My buddy Eric recently went to stay with another buddy, Brant, and his family for a while until he gets back on his feet. Brant and his co-parents, Julie and Sara, have what you might call an “alternative family.” Here’s Brant with his two beautiful daughters, Dayton, 6 on the right and Saunder, 3:
In the 80’s we learned that “Heather Has Two Mommies.” Well, now it’s two 2010, and Dayton and Saunder have two Mommies, a Daddy, 6 mammalian pets (plus a fish tank), – and now a big ‘ol stranger living in the basement. But my guess is that Eric won’t be a stranger for long.
The family’s household is bustling with activity. They live outside DC in a Maryland townhouse full of fun stuff to stimulate the senses for children and adults alike: bookcases bursting with books and DVDs, lots of toys neatly organized, Julie’s many interesting collections (old cameras, Superman memorabilia, sock monkeys), tons of folk art on the walls, Sara’s piano in the dining room. It’s a colorful and dynamic household; you can see that a lot of learning and activity goes on there all the time. If you visit, you may be welcomed at the door by Luca (above), one of the pet brigade. He talks tough, but really he’s hoping to get to know you well enough so that you’ll scratch his neck.
Added to the menagerie is Eric’s cat Lisha, (the fattest cat I’ve seen outside of the cartoon world), bringing the household’s feline population up to 4. If you’re wondering, the cats and Luca have their differences from time to time, but they all love each other and get along fine, just like the rest of the home’s inhabitants.
Being a thoughtful and lovely person, Brant had the idea to have a special welcome dinner for Eric, and asked for my help in coordinating it. We decided on a Cajun theme. New Orleans has a special special place in the hearts of this family. Julie and Sarah (pictured, right) chose New Orleans as the destination for their first vacation together. They also had a New Orleans theme at their wedding, complete with a zydeco band and Cajun menu. Brant has also taken several trips to New Orleans in his previous job as a conference planner, so he knows the city and the cuisine quite well.
Our menu came together quickly: Po’ boys and gumbo. The gumbo would start with a roux and be flavored with Cajun cooking’s “holy trinity:” bell pepper, celery, and onion. Chicken and smoked sausage would be the stars of the show.
We decided to do some po’ boys with blackened shrimp and some with blackened catfish. Traditionally, po’boys are made with fried seafood, but I had an excess of blackening spice blend on hand (it may not astonish you to learn that SpiceBoy makes his own artisanal spice blends). Our po’ boys would come together thusly:
SpiceBoy’s “Welcome Table” Po’ boys:
I had some trouble finding Creole mustard at the market (Zatarains makes a good one), but after a couple of web searches and a couple of phone calls, I came up with my own last-minute recipe:
SpiceBoy’s Quick-and-Dirty Creole Mustard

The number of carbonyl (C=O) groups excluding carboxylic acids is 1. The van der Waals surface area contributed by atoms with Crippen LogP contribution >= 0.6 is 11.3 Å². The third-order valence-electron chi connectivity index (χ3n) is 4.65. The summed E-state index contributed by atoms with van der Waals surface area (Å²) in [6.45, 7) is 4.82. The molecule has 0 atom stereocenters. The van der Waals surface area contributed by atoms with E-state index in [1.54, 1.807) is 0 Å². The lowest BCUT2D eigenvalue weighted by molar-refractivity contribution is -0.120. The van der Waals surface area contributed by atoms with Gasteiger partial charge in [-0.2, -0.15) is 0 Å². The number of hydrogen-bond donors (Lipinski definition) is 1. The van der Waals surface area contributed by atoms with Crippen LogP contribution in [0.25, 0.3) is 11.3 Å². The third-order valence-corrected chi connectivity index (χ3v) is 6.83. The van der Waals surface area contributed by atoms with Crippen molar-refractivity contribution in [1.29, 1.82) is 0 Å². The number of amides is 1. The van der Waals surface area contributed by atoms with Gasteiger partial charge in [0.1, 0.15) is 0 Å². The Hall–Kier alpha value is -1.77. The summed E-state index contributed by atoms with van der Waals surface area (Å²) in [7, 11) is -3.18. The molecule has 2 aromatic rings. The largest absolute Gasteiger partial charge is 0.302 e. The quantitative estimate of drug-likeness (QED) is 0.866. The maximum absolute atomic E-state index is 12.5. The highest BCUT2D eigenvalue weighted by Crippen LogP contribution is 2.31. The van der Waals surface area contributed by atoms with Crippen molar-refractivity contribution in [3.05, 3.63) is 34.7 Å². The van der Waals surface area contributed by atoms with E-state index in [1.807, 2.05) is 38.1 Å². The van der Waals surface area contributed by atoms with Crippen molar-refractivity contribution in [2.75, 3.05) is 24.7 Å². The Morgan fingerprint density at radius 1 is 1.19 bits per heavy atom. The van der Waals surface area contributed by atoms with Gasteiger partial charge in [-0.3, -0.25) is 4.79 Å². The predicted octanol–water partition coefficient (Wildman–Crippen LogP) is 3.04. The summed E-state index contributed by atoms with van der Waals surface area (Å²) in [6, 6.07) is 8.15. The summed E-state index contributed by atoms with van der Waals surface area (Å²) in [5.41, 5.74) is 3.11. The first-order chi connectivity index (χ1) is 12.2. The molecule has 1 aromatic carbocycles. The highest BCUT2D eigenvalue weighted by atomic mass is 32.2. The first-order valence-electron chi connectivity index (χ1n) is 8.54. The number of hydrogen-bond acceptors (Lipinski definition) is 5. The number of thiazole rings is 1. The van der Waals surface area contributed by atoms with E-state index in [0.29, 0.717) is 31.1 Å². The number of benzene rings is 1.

1/3 Cup grainy mustard
1 Tbsp molasses
1 Tbsp red wine vinegar
1 small shallot, finely minced
1/2 – 1 tsp Tabasco sauce, to taste
Mix all ingredients in a jar. Let the mustard sit at room temperature for a half hour for the flavors to blend. If the mustard is to thin, add more grainy mustard, a spoonful at a time, to desired consistency (we used one additional spoonful to get it just right). Taste for seasoning and adjust, adding more Tabasco, molasses, or vinegar to taste. Refrigerate any leftovers.
Brant is a big believer in the concept of “family of choice.” He says, “I guess my take on the idea of fictive kin… is that family is what you make it. And that a family that you choose and make a commitment to is more valuable than anything else I can imagine. Because it is based upon real love. Not social propriety, not convention or tradition, nor is it based upon arbitrary conditions such as relation. It is about nothing else but love, regard, and commitment. And how could anything be more beautiful than that?”
Because home is wherever you are. And according to Molly, the teacher in Leslea Newman’s groundbreaking 1989 book “Heather Has Two Mommies:” “The most important thing about a family is that all the people in it love each other.” And when you’re setting up a table to welcome someone into that family, you don’t need a whole lot of fancy stuff. A big pot of gumbo will go a long way.
For the Welcome Table should be a table of plenty: Plenty of parents and plenty of kids. There’s plenty of music on the playlist. Plenty of pets are around- if not at the table, certainly nearby. You’ll find plenty of po’boys heaped on a tray, with Tabasco to pass around. Plenty of gumbo is brimming in the soup pot, and there’s plenty of rice. Don’t forget plenty of napkins! You’ll hear plenty of laughter going on late into the evening. And last but not least, there’s plenty of love. So pull up a chair, a stool, a stepladder, a piano bench, or whatever’s around – we’ll always make room for plenty of friends. You may want to stay a while.